TWO PAINTINGS BY ALEXANDER VOLKOV FROM AN IMPORTANT PRIVATE EUROPEAN COLLECTION
Aleksandr Nikolaevich Volkov (Russian, 1886-1957)
'Tomato Harvest' ['Сбор помидоров'], 1944 signed in Cyrillic (lower right); further signed and dated '1944' (on verso) oil on canvas 66 x 66cm (26 x 26in).
PROVENANCE: The family of the artist The Fine Arts Fund of the USSR, 1966 (selected with the aid of George Costakis) Acquired from the above by a distinguished European businessman in 1967 Thence by descent to an important private collection, Europe
In Volkov's artistic biography, 1944 was a period of intensive work and fruitful communication with important artists, in particular with Alexander Tyshler, who withdrew to Tashkent with the Jewish theatre of Solomon Mikhoels; Volkov was also in touch with Alexander Labas and Mikhail Chemyakin, a student of Serov and Korovin.
Volkov wielded considerable authority during this period: he was elected Chairman of the Picture Department and board member of the Union of Artists of Uzbekistan; he taught at the School of Arts and was also awarded the medal 'For Heroism in Work'. It was during this 'thaw' in the political atmosphere that Volkov gained more recognition for his achievements and yet, shortly after the war which heralded an end to the thaw, Volkov was forced to step down from his high positions and his post at the school and was confined to isolation for more than a decade.
The most important of Volkov's works of this period are: Crossing the Stream, 1944 (New Jerusalem Museum, Istra), Picking Cotton, 1944 (GMI, Tashkent), Flowers. Sill life, 1944 (Private collection, Moscow), At the Canal (Evening), 1946-56 (Private Collection), as well as a series of self-portraits and portraits of his contemporaries.
Tomato Harvest is a vivid example of the development of a theme on which Volkov had been working since the 1920s and which he called 'landscape and genre'. With the offered lot, Volkov employs the theme and yet reveals it in a completely new way. The importance of nature in his works became a characteristic feature of this period, with the figures being of secondary significance and not dominating the composition in the way they did in his paintings of the 1920s-30s. In contrast to his earlier period, Volkov's works from the 1940s to the 1950s, show the figures in an organic context within the surrounding nature.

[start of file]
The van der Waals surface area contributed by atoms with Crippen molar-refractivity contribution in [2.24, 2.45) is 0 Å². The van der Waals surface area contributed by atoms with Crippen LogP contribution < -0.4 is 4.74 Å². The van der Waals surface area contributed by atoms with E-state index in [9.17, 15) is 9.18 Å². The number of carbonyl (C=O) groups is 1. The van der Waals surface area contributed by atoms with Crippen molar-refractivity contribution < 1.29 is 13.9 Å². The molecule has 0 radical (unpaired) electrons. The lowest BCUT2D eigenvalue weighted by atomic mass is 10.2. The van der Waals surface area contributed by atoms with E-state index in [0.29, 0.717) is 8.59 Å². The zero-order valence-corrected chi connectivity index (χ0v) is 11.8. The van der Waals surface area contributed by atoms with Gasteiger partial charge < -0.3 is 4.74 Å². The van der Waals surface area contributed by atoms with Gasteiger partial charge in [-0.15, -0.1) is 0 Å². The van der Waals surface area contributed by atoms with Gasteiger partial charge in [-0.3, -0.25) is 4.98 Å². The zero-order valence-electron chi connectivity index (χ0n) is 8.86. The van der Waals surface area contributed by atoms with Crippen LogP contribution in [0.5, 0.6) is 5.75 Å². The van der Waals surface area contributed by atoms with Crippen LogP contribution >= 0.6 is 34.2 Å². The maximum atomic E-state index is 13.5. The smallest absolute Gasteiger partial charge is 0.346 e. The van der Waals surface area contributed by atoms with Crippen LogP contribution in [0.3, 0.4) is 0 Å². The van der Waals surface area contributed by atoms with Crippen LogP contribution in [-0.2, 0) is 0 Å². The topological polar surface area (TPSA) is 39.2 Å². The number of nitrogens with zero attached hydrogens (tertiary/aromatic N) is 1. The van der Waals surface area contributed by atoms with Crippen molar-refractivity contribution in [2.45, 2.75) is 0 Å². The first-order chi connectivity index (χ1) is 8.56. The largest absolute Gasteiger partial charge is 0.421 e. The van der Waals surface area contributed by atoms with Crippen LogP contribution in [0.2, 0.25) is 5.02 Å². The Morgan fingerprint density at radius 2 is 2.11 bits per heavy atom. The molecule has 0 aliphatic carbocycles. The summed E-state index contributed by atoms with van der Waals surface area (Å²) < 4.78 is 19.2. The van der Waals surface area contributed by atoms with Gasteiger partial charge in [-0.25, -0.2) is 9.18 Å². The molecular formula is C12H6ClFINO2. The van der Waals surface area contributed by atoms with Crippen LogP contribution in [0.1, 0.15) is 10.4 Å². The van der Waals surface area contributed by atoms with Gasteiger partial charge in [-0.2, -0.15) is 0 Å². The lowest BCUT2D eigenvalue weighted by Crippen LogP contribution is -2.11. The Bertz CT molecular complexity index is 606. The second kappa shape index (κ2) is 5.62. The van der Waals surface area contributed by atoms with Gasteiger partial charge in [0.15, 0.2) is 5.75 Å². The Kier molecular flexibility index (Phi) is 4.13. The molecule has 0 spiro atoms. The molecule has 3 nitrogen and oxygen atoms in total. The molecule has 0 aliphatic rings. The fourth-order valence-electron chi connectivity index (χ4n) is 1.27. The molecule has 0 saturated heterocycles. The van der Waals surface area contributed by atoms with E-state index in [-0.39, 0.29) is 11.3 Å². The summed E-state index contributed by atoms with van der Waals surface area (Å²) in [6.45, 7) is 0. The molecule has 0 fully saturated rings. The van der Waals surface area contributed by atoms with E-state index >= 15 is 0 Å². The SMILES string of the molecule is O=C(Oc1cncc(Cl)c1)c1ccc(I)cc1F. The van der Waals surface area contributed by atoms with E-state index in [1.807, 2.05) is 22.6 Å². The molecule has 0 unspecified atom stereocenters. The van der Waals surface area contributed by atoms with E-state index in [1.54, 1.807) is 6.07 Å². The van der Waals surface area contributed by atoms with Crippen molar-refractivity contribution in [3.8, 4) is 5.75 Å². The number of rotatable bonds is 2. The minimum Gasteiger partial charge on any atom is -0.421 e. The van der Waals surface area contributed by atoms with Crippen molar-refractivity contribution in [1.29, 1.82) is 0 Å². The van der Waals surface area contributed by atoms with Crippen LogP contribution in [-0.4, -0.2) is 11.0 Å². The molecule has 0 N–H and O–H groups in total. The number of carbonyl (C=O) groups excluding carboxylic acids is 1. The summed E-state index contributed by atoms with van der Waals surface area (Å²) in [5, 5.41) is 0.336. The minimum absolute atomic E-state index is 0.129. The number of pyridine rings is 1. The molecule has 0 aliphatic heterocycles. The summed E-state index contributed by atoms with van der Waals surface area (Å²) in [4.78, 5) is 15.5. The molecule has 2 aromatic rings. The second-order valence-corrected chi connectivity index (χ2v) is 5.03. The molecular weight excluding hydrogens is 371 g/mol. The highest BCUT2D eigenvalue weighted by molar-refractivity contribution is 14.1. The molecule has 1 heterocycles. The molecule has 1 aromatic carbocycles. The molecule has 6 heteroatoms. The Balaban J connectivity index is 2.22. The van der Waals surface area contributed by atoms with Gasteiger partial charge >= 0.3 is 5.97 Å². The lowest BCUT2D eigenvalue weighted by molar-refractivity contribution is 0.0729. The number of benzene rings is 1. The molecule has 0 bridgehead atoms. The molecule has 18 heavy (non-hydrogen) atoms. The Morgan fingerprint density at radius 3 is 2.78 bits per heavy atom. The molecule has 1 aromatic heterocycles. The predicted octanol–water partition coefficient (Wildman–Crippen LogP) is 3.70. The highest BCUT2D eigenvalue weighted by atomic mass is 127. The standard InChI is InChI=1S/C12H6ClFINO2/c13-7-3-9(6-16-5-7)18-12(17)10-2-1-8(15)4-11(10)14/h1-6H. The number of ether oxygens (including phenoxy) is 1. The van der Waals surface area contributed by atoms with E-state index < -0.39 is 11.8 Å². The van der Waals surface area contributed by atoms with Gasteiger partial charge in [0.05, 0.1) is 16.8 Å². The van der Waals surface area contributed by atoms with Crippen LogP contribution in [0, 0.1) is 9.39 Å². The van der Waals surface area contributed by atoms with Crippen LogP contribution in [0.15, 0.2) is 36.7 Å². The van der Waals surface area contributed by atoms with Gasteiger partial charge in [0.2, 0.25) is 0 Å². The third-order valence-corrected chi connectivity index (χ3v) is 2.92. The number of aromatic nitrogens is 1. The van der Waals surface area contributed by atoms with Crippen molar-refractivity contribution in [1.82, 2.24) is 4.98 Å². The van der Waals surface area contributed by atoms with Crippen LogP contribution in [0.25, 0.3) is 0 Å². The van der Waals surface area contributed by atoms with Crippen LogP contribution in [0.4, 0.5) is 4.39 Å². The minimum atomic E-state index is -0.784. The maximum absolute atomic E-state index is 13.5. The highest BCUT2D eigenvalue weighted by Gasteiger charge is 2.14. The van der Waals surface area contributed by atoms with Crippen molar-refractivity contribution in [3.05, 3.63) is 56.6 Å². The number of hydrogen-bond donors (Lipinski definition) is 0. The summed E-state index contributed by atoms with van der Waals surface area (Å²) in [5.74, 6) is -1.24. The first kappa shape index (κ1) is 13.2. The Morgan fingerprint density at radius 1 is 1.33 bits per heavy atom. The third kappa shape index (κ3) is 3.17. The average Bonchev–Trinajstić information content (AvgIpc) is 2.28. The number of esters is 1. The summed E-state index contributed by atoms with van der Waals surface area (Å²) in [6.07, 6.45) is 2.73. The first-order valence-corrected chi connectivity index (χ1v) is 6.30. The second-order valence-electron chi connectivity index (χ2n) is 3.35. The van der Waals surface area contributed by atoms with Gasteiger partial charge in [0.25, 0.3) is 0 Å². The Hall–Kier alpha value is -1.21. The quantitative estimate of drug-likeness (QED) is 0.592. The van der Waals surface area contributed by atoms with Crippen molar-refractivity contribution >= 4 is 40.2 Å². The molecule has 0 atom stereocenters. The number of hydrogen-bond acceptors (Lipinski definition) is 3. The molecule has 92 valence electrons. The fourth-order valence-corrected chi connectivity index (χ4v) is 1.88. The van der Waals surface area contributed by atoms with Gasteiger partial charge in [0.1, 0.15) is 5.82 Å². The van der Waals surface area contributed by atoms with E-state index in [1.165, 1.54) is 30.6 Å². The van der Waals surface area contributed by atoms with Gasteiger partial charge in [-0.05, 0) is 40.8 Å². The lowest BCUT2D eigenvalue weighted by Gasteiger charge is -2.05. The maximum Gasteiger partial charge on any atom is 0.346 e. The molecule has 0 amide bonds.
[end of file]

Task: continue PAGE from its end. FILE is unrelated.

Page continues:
Volkov employed a new method of painting in Tomato Harvest, as well as in portraits and still lifes of this period; this involved his alternately applying thin and thick brushstrokes to the canvas. Each touch of the brush was sensitive to the movement of the air, colour and texture, and Volkov was interested in comparing different, yet similar nuances of colour in the material world and expressing the unity of colour and light.
In the execution of the offered lot, Volkov developed the technique of the 'fused brush stroke', whereby he applied a thick amount of paint with a spatula or a piece of broken glass in order to create a mixture of colour on the canvas. This technique represented an accumulation of the artist's entire experience of life and knowledge of impressionist pictures, the traditions of Rembrandt and Titian, and the deep and dark linings in the foregrounds of the Old Masters.
Volkov's main artistic goal was the representation of the unity of colour, form and light so as to depict the 'quiver of life', thus unifying deep philosophical conclusions with the subject in hand. These genre scenes are painted with such accomplishment, that they are very often mistaken for his works painted en plein air and yet, from the mid-1940s, Volkov was primarily working from memory, using material accumulated over the many years of his experience. On occasion, he would go out to his front garden to see the play of light in the leaves of the trees: 'I don't need the whole earth just a small piece is enough' (A.N. Volkov).
Tomato Harvest is a painting about the twin subjects of fertility and harvest: the growing and the plucking. It is an image of joy, but with a thread of sadness running through it: the end of summer, the end of the season of ripening and autumn looms large. The artist lighted upon this theme a few times in his career with the following works: The Ripening of Tomatoes, 1939-40, oil on board, (Private collection); By the Canal (Evening) (Private Collection, Moscow), Evening (Tomato Harvest), 1946-56, oil on board, (GMI, Tashkent). In comparison with other paintings on this theme, the offered lot should be considered as reflection of the mature age of the master.
Tomato Harvest is painted on canvas, which illustrates the great importance of the painting, as during the war every piece of canvas was treasured and most works created at this time were painted on cardboard or plywood and large-scale canvases were often made out of various scraps of fabric. In winter, stretchers were often used as wood for the fire and canvases were unstretched and rolled up. That Tomato Harvest retained its original stretcher, demonstrates its particular importance for the artist.
Andrei Volkov, 2013
We are grateful to Andrei Volkov, grandson of the artist, for providing this note.